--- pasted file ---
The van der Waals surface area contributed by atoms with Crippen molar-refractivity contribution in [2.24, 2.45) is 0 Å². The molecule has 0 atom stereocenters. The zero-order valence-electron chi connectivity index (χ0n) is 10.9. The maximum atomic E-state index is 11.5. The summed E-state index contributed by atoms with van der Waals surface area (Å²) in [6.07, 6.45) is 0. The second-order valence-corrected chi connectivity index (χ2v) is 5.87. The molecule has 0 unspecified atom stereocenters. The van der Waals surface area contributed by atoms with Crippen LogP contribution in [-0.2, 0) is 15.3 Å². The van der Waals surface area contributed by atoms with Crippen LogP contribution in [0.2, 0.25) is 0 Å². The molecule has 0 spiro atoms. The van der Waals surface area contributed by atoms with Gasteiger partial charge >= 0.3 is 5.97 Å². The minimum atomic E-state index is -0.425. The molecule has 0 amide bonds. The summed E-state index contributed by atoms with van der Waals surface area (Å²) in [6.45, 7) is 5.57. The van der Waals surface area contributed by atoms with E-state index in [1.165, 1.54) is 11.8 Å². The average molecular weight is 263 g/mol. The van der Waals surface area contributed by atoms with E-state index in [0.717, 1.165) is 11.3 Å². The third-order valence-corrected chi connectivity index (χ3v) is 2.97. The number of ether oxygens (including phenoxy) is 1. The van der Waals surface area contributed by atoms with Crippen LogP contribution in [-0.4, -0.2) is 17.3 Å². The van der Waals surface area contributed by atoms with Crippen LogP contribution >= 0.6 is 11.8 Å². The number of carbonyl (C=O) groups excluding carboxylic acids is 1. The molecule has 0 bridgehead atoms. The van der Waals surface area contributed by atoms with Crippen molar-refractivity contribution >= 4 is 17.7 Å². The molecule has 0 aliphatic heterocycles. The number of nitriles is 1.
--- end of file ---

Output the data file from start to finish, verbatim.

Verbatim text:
The van der Waals surface area contributed by atoms with Crippen molar-refractivity contribution in [2.24, 2.45) is 0 Å². The molecule has 0 atom stereocenters. The zero-order valence-electron chi connectivity index (χ0n) is 10.9. The maximum atomic E-state index is 11.5. The summed E-state index contributed by atoms with van der Waals surface area (Å²) in [6.07, 6.45) is 0. The second-order valence-corrected chi connectivity index (χ2v) is 5.87. The molecule has 0 unspecified atom stereocenters. The van der Waals surface area contributed by atoms with Crippen LogP contribution in [-0.2, 0) is 15.3 Å². The van der Waals surface area contributed by atoms with Crippen LogP contribution in [0.2, 0.25) is 0 Å². The molecule has 0 spiro atoms. The van der Waals surface area contributed by atoms with Gasteiger partial charge >= 0.3 is 5.97 Å². The minimum atomic E-state index is -0.425. The molecule has 0 amide bonds. The summed E-state index contributed by atoms with van der Waals surface area (Å²) in [6.45, 7) is 5.57. The van der Waals surface area contributed by atoms with E-state index in [1.165, 1.54) is 11.8 Å². The average molecular weight is 263 g/mol. The van der Waals surface area contributed by atoms with E-state index in [0.717, 1.165) is 11.3 Å². The third-order valence-corrected chi connectivity index (χ3v) is 2.97. The number of ether oxygens (including phenoxy) is 1. The van der Waals surface area contributed by atoms with Crippen LogP contribution in [-0.4, -0.2) is 17.3 Å². The van der Waals surface area contributed by atoms with Crippen LogP contribution >= 0.6 is 11.8 Å². The number of carbonyl (C=O) groups excluding carboxylic acids is 1. The molecule has 0 bridgehead atoms. The van der Waals surface area contributed by atoms with Crippen molar-refractivity contribution >= 4 is 17.7 Å². The molecule has 0 aliphatic heterocycles. The number of nitriles is 1.